How can I keep myself mentally healthy?

As a new year and a new term begins, there can be pressure to start all guns blazing, with fresh energy and enthusiasm. Yet for many of us, a busy Christmas period can mean starting the new year exhausted rather than exhilarated.  

When we have some responsibility for the well-being of our children, families and volunteers, looking after ourselves can be pushed to the bottom of our list of priorities, but it’s imperative that keeping ourselves healthy remains a priority.  

Firstly, we see that throughout Jesus’ earthly ministry he regularly withdrew from the crowds of people clamouring for his healing and teaching to rest and reconnect with his Father. At the heart of our ‘self-care’ in Christian ministry has to be carving out time to spend in prayer, whether it be in regular daily quiet times or in termly retreats.  

It is also vital that we have a regular rhythm of Sabbath. While having a day off on a Sunday might not be possible – whether you’re paid or a volunteer – making sure to protect your time off in the week (and not just spending the day Netflix-bingeing) helps to give yourself and your brain a break.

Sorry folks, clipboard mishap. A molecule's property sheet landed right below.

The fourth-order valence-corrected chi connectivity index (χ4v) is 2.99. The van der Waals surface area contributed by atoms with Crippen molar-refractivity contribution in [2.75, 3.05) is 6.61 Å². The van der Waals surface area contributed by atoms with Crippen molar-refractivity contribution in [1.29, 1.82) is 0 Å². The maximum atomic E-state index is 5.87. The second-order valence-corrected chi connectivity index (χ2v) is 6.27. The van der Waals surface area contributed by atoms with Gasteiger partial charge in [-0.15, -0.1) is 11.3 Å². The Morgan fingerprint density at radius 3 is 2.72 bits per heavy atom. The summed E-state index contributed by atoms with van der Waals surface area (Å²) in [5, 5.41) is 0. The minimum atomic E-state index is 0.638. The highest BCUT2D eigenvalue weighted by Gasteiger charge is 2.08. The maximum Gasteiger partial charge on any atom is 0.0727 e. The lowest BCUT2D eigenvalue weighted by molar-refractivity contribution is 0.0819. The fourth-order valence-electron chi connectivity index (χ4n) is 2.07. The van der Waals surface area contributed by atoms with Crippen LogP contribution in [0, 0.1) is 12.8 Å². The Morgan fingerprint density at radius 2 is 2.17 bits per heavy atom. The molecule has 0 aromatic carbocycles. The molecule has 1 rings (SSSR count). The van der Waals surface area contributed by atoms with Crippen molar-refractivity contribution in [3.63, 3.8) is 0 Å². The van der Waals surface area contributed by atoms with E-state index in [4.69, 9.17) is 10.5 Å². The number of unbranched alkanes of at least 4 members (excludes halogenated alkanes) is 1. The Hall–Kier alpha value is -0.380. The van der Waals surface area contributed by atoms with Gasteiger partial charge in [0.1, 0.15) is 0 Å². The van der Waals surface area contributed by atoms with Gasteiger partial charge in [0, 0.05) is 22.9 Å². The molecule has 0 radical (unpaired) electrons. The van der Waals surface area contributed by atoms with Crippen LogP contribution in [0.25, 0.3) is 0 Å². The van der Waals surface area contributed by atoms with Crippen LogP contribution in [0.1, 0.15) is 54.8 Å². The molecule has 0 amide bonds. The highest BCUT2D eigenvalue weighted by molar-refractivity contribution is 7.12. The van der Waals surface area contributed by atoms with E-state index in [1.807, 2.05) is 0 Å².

Secondly, we need to be taking care of our physical health. Try as we might, we cannot separate our minds and bodies, so we need to be thinking about taking care of ourselves holistically. It always strikes me that in 1 Kings 19, when the prophet Elijah flees to Mount Horeb, in the middle of his mental health crisis, the response of the angel of God is to order him to rest, eat and drink. Meeting our most basic physical needs is a vital part of maintaining good mental health.  

Thirdly, work with your line manager (or, if you’re a volunteer, with the pastor who oversees your role) to get good supervision. A huge part of youth, children’s and families’ work is listening to children, young people and parents, and these conversations might brush against our own wounds, so having a safe space to chat these things through can be helpful.  

Fourthly, seek out other workers local to you and consider meeting together regularly for prayer and peer support. For many, Christian ministry is a lonely job, but by joining together with others in similar situations you can hopefully create a supportive community.  

Finally, be honest with those around you about how you’re coping both professionally and personally. There is no shame in struggling and allowing people to help. A colleague or volunteer enabling you to have a week’s break from your youth or children’s group, some practical help with housework, food shops from friends, or having someone on the end of the phone to chat to can make life and ministry easier to cope with.  

 

What can you make a priority to look after your mental health this month? Can you share it with other local youth, children’s or families’ workers? 

 



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